2. A rotor of a centrifugal separator, as claimed in claim 1, wherein said radial projections of the plates include superposed spacers, the spacers length being not less than the greatest depth of a recess measured in a radial direction, while the height of projections with the spacers is equal to the axial gap between the outer flanges of adjacent plates.
3. A rotor of a centrifugal separator, as claimed in claim 1, wherein said superposed spacers of projections of the plates are formed of the outer ends of said radial cleats.
Description

The present invention relates to equipment for separating liquid suspensions or emulsions, such as centrifugal separators and, more particularly, it relates to rotor of the latter.

The herein disclosed rotor of a centrifugal separator may find application in centrifugal separators used in chemical and food industry, metallurgy, mechanical engineering, medicinal and other industries.

Known in the art is a rotor for a centrifugal separator for separating liquid suspensions and emulsions (cf. U.S.S.R. Inventor's Certificate No. 474,183, and Offenlegungsschrift No. 2,512,298, FRG), regarded as prototype by the present inventors, comprising means for delivering a liquid to be separated to a pack of separating plates, means for discharging the obtained products of separation a central rotary drum, a pack of separating plates mainly with vertical pivot axis placed axially in said drum, each of said plates being made as fruncated cone having inner and outer flanges; radial cleats extending from the inner flange to the outer flange projections serving to divide one plate from the other adjoining to ensure a gap between plates greater than the height of said cleats.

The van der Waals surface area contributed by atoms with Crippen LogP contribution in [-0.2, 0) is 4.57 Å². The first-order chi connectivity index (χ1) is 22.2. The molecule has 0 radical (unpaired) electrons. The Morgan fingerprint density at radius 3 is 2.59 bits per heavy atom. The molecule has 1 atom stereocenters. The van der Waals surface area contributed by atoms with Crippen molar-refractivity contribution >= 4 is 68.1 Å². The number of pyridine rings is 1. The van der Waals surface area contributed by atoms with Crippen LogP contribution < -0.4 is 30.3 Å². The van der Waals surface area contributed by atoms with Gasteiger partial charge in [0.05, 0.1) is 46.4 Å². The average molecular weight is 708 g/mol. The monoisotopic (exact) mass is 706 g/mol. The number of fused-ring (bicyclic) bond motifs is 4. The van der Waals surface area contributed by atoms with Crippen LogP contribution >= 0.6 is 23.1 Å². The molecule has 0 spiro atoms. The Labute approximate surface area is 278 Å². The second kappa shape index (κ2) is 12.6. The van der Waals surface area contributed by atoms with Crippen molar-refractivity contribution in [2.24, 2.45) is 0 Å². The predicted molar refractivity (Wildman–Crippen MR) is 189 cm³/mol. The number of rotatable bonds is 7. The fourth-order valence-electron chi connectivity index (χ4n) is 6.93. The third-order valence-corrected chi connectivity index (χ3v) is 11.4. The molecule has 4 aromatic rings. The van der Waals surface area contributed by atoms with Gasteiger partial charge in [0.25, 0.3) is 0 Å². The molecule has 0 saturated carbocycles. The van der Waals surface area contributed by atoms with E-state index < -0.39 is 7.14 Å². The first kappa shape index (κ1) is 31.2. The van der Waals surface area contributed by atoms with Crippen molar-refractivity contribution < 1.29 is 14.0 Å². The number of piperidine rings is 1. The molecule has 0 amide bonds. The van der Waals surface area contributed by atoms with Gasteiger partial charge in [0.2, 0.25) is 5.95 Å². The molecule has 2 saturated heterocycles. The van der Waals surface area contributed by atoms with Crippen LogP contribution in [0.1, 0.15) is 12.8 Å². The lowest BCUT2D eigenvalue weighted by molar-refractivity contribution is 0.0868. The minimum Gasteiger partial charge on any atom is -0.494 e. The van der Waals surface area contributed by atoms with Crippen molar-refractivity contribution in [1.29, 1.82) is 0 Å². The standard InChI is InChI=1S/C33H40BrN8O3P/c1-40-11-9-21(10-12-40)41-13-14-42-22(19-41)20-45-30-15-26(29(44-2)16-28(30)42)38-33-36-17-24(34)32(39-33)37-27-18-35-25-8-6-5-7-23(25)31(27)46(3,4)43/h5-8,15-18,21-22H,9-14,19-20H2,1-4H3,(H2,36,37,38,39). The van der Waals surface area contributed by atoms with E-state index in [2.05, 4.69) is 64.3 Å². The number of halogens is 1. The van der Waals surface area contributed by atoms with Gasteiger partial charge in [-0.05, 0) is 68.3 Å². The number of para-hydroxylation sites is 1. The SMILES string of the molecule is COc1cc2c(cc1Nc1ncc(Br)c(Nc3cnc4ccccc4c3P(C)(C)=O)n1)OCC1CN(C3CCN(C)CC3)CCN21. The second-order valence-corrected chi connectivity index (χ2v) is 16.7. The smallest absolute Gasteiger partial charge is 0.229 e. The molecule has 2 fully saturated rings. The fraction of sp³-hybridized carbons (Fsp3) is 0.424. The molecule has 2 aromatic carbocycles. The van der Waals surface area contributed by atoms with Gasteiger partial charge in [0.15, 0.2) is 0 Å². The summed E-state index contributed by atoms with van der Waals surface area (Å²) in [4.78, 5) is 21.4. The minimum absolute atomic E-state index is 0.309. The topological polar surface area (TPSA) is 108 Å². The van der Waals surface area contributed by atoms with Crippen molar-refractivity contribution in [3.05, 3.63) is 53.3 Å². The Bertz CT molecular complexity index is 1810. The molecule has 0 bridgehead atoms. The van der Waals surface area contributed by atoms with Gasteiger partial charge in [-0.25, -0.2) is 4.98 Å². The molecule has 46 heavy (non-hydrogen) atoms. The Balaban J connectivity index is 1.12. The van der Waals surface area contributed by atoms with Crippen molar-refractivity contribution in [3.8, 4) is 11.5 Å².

The liquid suspension or emulsion to be separated is supplied via means for its delivery to a space defined by the walls of the center drum and the surface of the outer flanges, in which drum the liquid suspension or emulsion is partly separated. The partly separated liquid suspension or partly separated emulsion from said space is supplied to a space between the plates. In said space, during the time the partly separated liquid suspension or partly separated emulsion moves from the plate of the greatest diameter to the plate of the smallest diameter, there takes place a deposition of precipitate particles, in the case of separating a liquid suspension, or of liquid particles such as heavy liquid, in the case of separating an emulsion, onto the inner plate surface. The flow of partly separated liquid suspension or partly separated emulsion in the space between the plates is distributed such that the major part (80 to 90 percent) of the flow passes in the space portion between the cleats while in the circular portion of the space defined by the inner plate surface and the top surface of the cleats there forms a stagnant zone featuring a very slight movement of the partly separated liquid suspension or partly separated emulsion. The precipitate particles deposited in the space between the plates in case a liquid suspension is separated, or heavy liquid particles deposited in case a heavy liquid-containing emulsion is separated, form on the inner plate surface in the zone of slight movement of the partly separated liquid suspension or partly separated emulsion a precipitate layer in the case of separating a liquid suspension, or a heavy liquid layer in the case of separating an emulsion.